Not only is the design of this Radiator a dramatic departure from conventional design but, with more exposed surface area for heat to dispate from it is also inherently eco-friendly and an improvement on current versions. Modern. Playful. Clever. It could only be Droog. Here are some of the questions the viewer is prompted to ponder are while viewing Joris Laarman's "Radiator": Why do you think the artist choose this form for the radiatior? Do you find it beautiful? Why does it take so much space? What is a radiator? Where does your heat come from? I wonder, did form follow function here or was it the other way around?
Part of the exhibit Simply Droog 10 + 3 Years of Creating Innovation and Discussion, "Radiator" can be seen now until January 14, at the Museum of Art and Design in New York (MAD across from MOMA).Over 150 of the Droog objects are on display as well as an interesting retrospective downstairs. The use of recycled or low grade industrial materials is a common thread throughout the exhibit. Thought by many to be sustainable designers, the group themselves claim that environmental impacts are but one set of the many considerations in the overall design process.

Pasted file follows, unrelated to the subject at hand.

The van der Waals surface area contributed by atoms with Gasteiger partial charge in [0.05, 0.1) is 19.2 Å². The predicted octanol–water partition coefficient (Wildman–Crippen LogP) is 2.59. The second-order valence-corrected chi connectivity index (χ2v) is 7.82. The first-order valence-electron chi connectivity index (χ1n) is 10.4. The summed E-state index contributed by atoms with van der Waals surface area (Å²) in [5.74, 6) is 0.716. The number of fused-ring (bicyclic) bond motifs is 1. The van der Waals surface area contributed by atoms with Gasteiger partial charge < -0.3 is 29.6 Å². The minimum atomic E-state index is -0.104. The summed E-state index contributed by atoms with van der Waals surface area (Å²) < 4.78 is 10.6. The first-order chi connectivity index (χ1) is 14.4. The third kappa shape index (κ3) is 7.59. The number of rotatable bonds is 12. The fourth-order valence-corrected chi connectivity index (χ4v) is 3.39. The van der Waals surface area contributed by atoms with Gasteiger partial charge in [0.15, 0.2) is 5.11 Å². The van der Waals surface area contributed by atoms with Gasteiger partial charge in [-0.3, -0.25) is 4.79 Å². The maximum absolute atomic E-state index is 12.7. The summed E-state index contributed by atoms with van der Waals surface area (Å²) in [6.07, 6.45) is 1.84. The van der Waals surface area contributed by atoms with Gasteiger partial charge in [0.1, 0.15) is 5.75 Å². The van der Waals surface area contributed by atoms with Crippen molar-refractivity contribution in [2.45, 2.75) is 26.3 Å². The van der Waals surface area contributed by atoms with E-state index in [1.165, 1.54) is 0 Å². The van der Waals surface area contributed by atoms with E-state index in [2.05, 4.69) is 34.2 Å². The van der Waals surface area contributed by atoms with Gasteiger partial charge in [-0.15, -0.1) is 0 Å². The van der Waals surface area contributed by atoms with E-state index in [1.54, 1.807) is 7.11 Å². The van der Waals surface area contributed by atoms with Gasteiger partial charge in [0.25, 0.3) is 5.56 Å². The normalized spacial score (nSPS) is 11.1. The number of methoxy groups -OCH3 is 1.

In their own words, "Droog is not a style. It is a brand and a mentality, a curatorial collection of exclusive products, a congenial pool of designers, a distributed statement about design as cultural commentary, a medium, working with cutting edge designers and enlightened clients."
Droog first appeared on the scene in 1993 with an exhibit at the Milan International Furniture Fair. The word Droog, means "dry" in Dutch and refers to a certain brand of dry wit that is a guidepost for the design aesthetic. Founded by Gijs Bakker and Renny Ramakers the collective is now composed of a cadre of international contemporary designers.